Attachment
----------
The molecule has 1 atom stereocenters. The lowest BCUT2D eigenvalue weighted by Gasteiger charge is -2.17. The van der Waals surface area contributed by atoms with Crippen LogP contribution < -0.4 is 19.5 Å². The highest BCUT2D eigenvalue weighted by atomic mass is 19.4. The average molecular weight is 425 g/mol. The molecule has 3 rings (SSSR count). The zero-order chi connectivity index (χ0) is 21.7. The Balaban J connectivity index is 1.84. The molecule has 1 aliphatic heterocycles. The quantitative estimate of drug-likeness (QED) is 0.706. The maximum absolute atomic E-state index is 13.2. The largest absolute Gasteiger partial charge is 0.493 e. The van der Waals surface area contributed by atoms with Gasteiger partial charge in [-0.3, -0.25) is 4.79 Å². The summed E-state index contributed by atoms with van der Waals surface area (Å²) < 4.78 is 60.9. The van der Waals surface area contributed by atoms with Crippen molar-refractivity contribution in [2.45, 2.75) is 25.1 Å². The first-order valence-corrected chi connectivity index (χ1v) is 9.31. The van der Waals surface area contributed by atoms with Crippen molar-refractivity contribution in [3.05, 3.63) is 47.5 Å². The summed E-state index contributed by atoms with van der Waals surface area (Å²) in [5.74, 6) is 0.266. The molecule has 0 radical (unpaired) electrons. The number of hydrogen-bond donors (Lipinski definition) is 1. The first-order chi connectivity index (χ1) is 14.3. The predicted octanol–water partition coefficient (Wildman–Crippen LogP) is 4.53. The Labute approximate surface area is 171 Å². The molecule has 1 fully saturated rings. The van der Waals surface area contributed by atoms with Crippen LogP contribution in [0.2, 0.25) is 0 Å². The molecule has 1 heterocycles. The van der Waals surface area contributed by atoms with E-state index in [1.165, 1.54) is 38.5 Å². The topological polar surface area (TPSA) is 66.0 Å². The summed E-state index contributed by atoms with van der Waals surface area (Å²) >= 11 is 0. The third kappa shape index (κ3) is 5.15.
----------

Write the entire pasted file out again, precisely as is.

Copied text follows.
The molecule has 1 atom stereocenters. The lowest BCUT2D eigenvalue weighted by Gasteiger charge is -2.17. The van der Waals surface area contributed by atoms with Crippen LogP contribution < -0.4 is 19.5 Å². The highest BCUT2D eigenvalue weighted by atomic mass is 19.4. The average molecular weight is 425 g/mol. The molecule has 3 rings (SSSR count). The zero-order chi connectivity index (χ0) is 21.7. The Balaban J connectivity index is 1.84. The molecule has 1 aliphatic heterocycles. The quantitative estimate of drug-likeness (QED) is 0.706. The maximum absolute atomic E-state index is 13.2. The largest absolute Gasteiger partial charge is 0.493 e. The van der Waals surface area contributed by atoms with Gasteiger partial charge in [-0.3, -0.25) is 4.79 Å². The summed E-state index contributed by atoms with van der Waals surface area (Å²) < 4.78 is 60.9. The van der Waals surface area contributed by atoms with Crippen molar-refractivity contribution in [2.45, 2.75) is 25.1 Å². The first-order valence-corrected chi connectivity index (χ1v) is 9.31. The van der Waals surface area contributed by atoms with Crippen molar-refractivity contribution in [3.05, 3.63) is 47.5 Å². The summed E-state index contributed by atoms with van der Waals surface area (Å²) in [5.74, 6) is 0.266. The molecule has 0 radical (unpaired) electrons. The number of hydrogen-bond donors (Lipinski definition) is 1. The first-order chi connectivity index (χ1) is 14.3. The predicted octanol–water partition coefficient (Wildman–Crippen LogP) is 4.53. The Labute approximate surface area is 171 Å². The molecule has 1 fully saturated rings. The van der Waals surface area contributed by atoms with Crippen LogP contribution in [0.2, 0.25) is 0 Å². The molecule has 1 heterocycles. The van der Waals surface area contributed by atoms with E-state index in [1.165, 1.54) is 38.5 Å². The topological polar surface area (TPSA) is 66.0 Å². The summed E-state index contributed by atoms with van der Waals surface area (Å²) >= 11 is 0. The third kappa shape index (κ3) is 5.15.